Mugabe, left, and Tsvangirai shake hands last July, about the time Mugabe offered Tsvangirai, winner of the presidential election, the paltry post of vice president. Tsvangirai refused, of course, and a power-sharing deal eventually emerged.
Much like an unsympathetic friend counseling you after a breakup, recently installed Zimbabwean Prime Minister Morgan Tsvangirai is calling on the world to “get over” the wrongs of President Robert Mugabe.
Zimbabwe’s new prime minister, Morgan Tsvangirai, has called on the world “to get over” President Robert Mugabe and stop seeing him as the principal problem facing his country.
Speaking to the Guardian shortly before ministers in the new powersharing government were due to be sworn in today, Tsvangirai said that his most immediate challenges—from finding the money to pay government workers and [freeing] political detainees from prison, to purging the system of some of its worst crooks— now have little to do with the man who has ruled Zimbabwe since independence 29 years ago.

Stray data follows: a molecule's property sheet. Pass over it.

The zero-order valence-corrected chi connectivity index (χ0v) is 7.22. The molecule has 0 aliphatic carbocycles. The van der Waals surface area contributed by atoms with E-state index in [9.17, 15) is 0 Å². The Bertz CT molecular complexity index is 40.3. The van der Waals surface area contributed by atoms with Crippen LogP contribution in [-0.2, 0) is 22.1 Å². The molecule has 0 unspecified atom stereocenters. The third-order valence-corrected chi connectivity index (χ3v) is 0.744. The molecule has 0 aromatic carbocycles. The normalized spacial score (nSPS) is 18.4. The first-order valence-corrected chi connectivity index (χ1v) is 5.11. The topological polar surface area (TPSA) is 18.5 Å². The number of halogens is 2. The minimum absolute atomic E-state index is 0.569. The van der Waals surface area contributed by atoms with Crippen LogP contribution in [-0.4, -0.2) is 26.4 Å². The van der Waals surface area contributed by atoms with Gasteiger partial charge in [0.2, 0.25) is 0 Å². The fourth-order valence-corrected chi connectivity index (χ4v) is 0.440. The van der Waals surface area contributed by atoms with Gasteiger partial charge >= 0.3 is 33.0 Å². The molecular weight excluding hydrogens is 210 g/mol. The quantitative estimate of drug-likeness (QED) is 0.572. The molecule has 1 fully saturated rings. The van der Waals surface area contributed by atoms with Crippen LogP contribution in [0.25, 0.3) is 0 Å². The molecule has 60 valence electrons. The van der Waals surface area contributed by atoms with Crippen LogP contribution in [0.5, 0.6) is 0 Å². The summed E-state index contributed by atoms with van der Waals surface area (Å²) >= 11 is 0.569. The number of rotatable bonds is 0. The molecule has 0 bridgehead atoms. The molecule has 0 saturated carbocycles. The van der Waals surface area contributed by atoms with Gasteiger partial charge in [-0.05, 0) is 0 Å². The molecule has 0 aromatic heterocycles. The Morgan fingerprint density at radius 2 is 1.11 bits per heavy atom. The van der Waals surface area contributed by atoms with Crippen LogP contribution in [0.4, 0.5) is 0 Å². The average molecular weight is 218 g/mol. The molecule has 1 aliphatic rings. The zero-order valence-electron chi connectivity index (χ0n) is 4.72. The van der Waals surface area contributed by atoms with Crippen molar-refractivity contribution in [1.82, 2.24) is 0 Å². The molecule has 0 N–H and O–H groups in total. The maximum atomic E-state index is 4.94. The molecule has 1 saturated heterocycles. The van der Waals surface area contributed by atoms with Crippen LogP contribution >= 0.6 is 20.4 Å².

“Unfortunately people are preoccupied with Mugabe as a person. They need to get over it. This has gone beyond Mugabe. People need to stop talking about him as the only issue. Mugabe is part of the problem but he is also part of the solution. He is not the obstacle we are now facing,” he said.